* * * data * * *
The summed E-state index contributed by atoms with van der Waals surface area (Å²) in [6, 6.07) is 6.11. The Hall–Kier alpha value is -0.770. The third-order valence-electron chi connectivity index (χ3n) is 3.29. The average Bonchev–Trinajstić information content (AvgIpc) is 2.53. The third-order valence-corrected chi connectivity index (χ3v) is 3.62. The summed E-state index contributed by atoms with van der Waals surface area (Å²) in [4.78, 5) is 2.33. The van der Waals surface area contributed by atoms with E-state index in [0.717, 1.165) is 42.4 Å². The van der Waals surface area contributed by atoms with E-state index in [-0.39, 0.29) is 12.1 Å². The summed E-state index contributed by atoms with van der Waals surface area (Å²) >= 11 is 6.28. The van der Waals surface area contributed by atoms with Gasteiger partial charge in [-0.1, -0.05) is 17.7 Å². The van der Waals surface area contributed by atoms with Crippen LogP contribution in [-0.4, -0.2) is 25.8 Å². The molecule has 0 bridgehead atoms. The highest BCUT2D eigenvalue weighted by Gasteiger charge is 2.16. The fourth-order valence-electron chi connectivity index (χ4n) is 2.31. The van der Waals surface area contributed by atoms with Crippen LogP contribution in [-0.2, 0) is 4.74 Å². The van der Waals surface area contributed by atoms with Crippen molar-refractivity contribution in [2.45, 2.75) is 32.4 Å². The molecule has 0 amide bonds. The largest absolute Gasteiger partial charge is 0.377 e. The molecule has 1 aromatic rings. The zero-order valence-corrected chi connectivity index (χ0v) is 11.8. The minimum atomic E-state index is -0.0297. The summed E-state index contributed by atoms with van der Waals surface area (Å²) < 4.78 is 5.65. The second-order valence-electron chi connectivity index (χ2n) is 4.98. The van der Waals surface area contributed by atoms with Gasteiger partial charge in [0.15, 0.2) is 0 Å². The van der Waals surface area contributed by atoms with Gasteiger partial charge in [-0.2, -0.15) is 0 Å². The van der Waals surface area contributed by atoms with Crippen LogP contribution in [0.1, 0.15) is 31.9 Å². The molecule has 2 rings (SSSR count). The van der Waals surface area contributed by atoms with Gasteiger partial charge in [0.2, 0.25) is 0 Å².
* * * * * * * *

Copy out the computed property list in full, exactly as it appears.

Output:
The summed E-state index contributed by atoms with van der Waals surface area (Å²) in [6, 6.07) is 6.11. The Hall–Kier alpha value is -0.770. The third-order valence-electron chi connectivity index (χ3n) is 3.29. The average Bonchev–Trinajstić information content (AvgIpc) is 2.53. The third-order valence-corrected chi connectivity index (χ3v) is 3.62. The summed E-state index contributed by atoms with van der Waals surface area (Å²) in [4.78, 5) is 2.33. The van der Waals surface area contributed by atoms with E-state index in [0.717, 1.165) is 42.4 Å². The van der Waals surface area contributed by atoms with E-state index in [-0.39, 0.29) is 12.1 Å². The summed E-state index contributed by atoms with van der Waals surface area (Å²) >= 11 is 6.28. The van der Waals surface area contributed by atoms with Gasteiger partial charge in [-0.1, -0.05) is 17.7 Å². The van der Waals surface area contributed by atoms with Crippen LogP contribution in [-0.4, -0.2) is 25.8 Å². The molecule has 0 bridgehead atoms. The highest BCUT2D eigenvalue weighted by Gasteiger charge is 2.16. The fourth-order valence-electron chi connectivity index (χ4n) is 2.31. The van der Waals surface area contributed by atoms with Crippen LogP contribution in [-0.2, 0) is 4.74 Å². The van der Waals surface area contributed by atoms with Crippen molar-refractivity contribution in [2.45, 2.75) is 32.4 Å². The molecule has 0 amide bonds. The largest absolute Gasteiger partial charge is 0.377 e. The molecule has 1 aromatic rings. The zero-order valence-corrected chi connectivity index (χ0v) is 11.8. The minimum atomic E-state index is -0.0297. The summed E-state index contributed by atoms with van der Waals surface area (Å²) < 4.78 is 5.65. The second-order valence-electron chi connectivity index (χ2n) is 4.98. The van der Waals surface area contributed by atoms with Gasteiger partial charge in [0.15, 0.2) is 0 Å². The van der Waals surface area contributed by atoms with Gasteiger partial charge in [-0.2, -0.15) is 0 Å². The van der Waals surface area contributed by atoms with Crippen LogP contribution in [0.1, 0.15) is 31.9 Å². The molecule has 2 rings (SSSR count). The van der Waals surface area contributed by atoms with Gasteiger partial charge in [0.2, 0.25) is 0 Å².